Notice of a hearing on an amendment to the zoning ordinance proposing a change to the classification or boundaries of a zoning district, exclusive of classification or boundary changes recommended in a periodic general reexamination of the master plan by the planning board pursuant to [N.J.S.A. 40:55D-89], shall be given at least 10 days prior to the hearing by the municipal clerk to the owners of all real property as shown on the current tax duplicates, located, in the case of a classification change, within the district and within the State within 200 feet in all directions of the boundaries of the district, and located, in the case of a boundary change, in the State within 200 feet in all directions of the proposed new boundaries of the district which is the subject of the hearing. [Emphasis added.]
We considered N.J.S.A. 40:55D-62.1 in Gallo v. Mayor and Twp. Council of Lawrence Twp., 328 N.J. Super. 117 (App. Div. 2000). There, the municipality adopted changes to the zoning ordinance to implement a new master plan. Id. at 120-21. Although the municipality provided public notice of the hearing at which it considered and adopted the zoning changes, the plaintiffs argued that they were entitled under N.J.S.A. 40:55D-62.1 to personal notice of the proposed ordinance. Id. at 122. The trial court rejected that contention and we affirmed. Id. at 119.
In Gallo, we observed that N.J.S.A. 40:55D-62.1 recognizes a difference between "an amendment to a zoning ordinance" and the "adoption of a reexamined revised master plan resulting in enabling ordinances to implement such revisions." Id. at 125. We stated that:
[t]he former involves compliance with statutory procedures that will generally be time restricted and may well involve public involvement resulting from the specific notice required by the statutes. On the other hand, the master plan review envisioned by N.J.S.A. 40:55D-89 involves . . . extensive public review and analysis by consultants and experts, hearings, general public notice, and in most cases, extensive publicity and notoriety. [Ibid.]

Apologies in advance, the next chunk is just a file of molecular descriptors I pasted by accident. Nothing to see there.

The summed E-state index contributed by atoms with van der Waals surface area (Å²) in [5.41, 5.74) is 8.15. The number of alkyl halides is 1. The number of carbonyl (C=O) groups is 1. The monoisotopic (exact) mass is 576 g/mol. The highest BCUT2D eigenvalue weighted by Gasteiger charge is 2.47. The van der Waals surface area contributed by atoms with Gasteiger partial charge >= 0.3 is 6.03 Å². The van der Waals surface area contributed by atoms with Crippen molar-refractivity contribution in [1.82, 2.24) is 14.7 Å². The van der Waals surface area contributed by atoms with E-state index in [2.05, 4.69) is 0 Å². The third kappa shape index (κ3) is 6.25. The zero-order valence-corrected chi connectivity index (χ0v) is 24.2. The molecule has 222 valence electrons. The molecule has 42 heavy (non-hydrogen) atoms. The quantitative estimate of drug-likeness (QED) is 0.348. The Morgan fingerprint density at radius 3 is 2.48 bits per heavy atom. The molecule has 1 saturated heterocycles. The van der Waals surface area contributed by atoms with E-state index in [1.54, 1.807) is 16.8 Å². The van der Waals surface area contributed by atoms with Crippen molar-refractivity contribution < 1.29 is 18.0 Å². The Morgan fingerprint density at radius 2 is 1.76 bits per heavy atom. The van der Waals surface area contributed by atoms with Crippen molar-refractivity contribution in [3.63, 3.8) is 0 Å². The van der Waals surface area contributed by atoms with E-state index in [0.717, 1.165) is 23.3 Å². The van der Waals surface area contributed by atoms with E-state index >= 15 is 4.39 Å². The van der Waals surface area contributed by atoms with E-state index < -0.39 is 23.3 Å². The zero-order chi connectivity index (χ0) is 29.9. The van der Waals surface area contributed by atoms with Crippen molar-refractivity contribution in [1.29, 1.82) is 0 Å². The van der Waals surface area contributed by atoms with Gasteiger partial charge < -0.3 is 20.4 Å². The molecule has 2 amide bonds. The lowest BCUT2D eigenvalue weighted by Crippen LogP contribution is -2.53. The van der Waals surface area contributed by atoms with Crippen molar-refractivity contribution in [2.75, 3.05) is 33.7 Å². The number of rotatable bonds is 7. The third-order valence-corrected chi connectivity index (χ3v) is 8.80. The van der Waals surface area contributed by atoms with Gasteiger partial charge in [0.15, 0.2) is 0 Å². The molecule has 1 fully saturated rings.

We additionally observed that, by enacting N.J.S.A. 40:55D-62.1, the Legislature recognized that the public would be informed of the reexamination process and saw no reason to burden the taxpayers with the cost of providing specific notice for zoning changes adopted as a result of that process. Id. at 126. We stated that personal notice under N.J.S.A. 40:55D-62.1 is reserved for "discrete and specific zoning changes that are not part of a Board's reexamination and modification of classifications consistent with them." Ibid.
We next considered N.J.S.A. 40:55D-62.1 in Cotler v. Twp. of Pilesgrove, 393 N.J. Super. 377 (App. Div. 2007). In that case, the plaintiffs' properties were located in a single-family residential district, where one-acre residential lots were a permitted use. Id. at 380. The Township's planning board undertook a reexamination of the master plan and development regulations and adopted a report which concluded that the municipality's zoning ordinance was generally in conformance with the land use element of the master plan. Ibid.
The report stated, however, that attention should be given to certain "specific issues" in order to "'refine and/or reaffirm the Township planning objectives, policies, and standards[.]'" Ibid. The "specific issues" included "updating the boundaries" between the single-family residential areas (SR) and the rural residential (RR) districts, "enhancing the buffers" between the SR, RR and agricultural retention (AR-2) districts, and increasing the lot size in the SR district. Id. at 380-81.
The report also recommended updating the municipality's master plan and land use ordinance. Id. at 381. The updated master plan resulted in certain specific recommendations for boundary and classification changes that were ultimately adopted by the municipality. Ibid. Under the revised zoning scheme, the plaintiffs' properties were placed in the AR-2 zone, which had a minimum two-acre lot size. Ibid. The plaintiffs argued that the ordinance was invalid because they had not been provided with personal notice of the proposed zoning changes which they said was required by N.J.S.A. 40:55D-62.1. Id. at 382.